Today I would like to invite you once again to travel with me through the deserts of Israel. In my last blog post “The Judean Desert – Israel’s Barren Beatuy“, I showed you the marvelous Judean desert that begins just outside the walls of Jerusalem, and its yellow lunar landscape contrasts with the blue of the Dead Sea. Now is the time to travel through Israel’s greatest desert, which covers 30 percent of the country.
You might think about Jerusalem – holy city for the three monotheistic religions, for Christianity, Judaism and Islam. You might think about the tomb of Christ, the wailing wall, the dome on the rock. You might think about the promised land, the only Jewish state in the world. You might think about Palestine, Gaza, the struggle for territory, or rather for beliefs, and the display of power. You might think about Tel Aviv, a cosmopolitan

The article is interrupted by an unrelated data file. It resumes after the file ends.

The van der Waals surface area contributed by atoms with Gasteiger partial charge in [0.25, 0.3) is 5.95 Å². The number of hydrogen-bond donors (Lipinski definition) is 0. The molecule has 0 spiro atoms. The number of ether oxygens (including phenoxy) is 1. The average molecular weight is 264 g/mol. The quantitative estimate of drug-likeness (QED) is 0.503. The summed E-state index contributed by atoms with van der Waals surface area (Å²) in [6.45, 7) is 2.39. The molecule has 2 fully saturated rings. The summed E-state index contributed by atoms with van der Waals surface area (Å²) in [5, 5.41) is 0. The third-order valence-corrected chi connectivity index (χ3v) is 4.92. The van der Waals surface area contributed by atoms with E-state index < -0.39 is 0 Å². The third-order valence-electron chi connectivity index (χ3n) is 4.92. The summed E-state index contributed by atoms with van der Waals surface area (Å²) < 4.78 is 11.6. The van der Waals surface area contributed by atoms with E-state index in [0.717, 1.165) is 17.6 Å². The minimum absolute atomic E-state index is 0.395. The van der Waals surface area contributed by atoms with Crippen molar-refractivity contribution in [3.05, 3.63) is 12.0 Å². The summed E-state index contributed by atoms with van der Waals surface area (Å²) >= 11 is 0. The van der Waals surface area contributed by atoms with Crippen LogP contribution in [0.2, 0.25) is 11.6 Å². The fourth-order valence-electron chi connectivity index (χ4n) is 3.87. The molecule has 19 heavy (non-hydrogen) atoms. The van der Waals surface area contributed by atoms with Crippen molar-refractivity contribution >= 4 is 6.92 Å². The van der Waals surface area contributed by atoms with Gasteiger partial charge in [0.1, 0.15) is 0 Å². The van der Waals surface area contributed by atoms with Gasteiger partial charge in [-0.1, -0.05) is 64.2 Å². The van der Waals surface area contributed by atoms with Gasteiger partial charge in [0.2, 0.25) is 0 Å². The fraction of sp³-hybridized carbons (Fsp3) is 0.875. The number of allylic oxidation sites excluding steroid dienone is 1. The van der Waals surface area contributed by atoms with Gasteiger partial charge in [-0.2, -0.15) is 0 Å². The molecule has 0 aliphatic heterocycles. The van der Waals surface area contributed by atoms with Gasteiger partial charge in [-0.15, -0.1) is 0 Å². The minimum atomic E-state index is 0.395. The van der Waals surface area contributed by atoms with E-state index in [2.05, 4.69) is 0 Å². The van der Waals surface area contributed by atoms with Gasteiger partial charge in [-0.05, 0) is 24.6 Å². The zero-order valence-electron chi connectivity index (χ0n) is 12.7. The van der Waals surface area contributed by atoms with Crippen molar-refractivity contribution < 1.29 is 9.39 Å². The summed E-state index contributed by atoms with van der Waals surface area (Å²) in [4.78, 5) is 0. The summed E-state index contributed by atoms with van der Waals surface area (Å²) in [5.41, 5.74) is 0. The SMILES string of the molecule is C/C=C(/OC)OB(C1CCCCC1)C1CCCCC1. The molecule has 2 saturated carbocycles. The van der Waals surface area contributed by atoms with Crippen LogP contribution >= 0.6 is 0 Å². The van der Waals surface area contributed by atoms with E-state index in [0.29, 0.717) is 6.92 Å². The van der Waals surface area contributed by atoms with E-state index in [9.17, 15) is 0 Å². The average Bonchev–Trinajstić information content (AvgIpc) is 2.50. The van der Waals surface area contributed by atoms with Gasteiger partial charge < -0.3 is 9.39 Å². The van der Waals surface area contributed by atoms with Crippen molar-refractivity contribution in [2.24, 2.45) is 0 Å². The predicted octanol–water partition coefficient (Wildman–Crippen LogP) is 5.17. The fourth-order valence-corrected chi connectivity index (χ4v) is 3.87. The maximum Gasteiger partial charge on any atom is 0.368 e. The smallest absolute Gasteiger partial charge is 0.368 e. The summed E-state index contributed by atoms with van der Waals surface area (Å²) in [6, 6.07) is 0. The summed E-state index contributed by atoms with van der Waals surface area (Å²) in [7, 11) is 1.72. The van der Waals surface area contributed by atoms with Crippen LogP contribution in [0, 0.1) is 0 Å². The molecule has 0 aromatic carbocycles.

April 14, 2018. I am in Bhaktapur, one of Nepal’s three royal cities. Although Nepal stretches geographically beyond the Kathmandu Valley, it is this place that is the cradle of Nepal’s culture. It is the place where the rulers resided, with the most significant places, temples and royal Nepalese cities: Kathmandu, Bhaktapur and Patan. The most important trade routes connecting Tibet and India passed through the Kathmandu valley and it was here that Hindu teachers
India, Mumbai on a hot and humid summer day. The monsoons are coming soon. Grey smog above the city is darkening the sky and I cannot see the sun, although I know it has to be there. I wonder if the sun has ever been seen above India’s big cities; maybe, but definitely not today. We get off the bus next to the railway station and meet a young guy, a Hindu named Suraj on
My name is Christian and I founded Giving Getaway in 2019 to help you make the most of your next trip, and support people and organizations protecting the climate or our animals.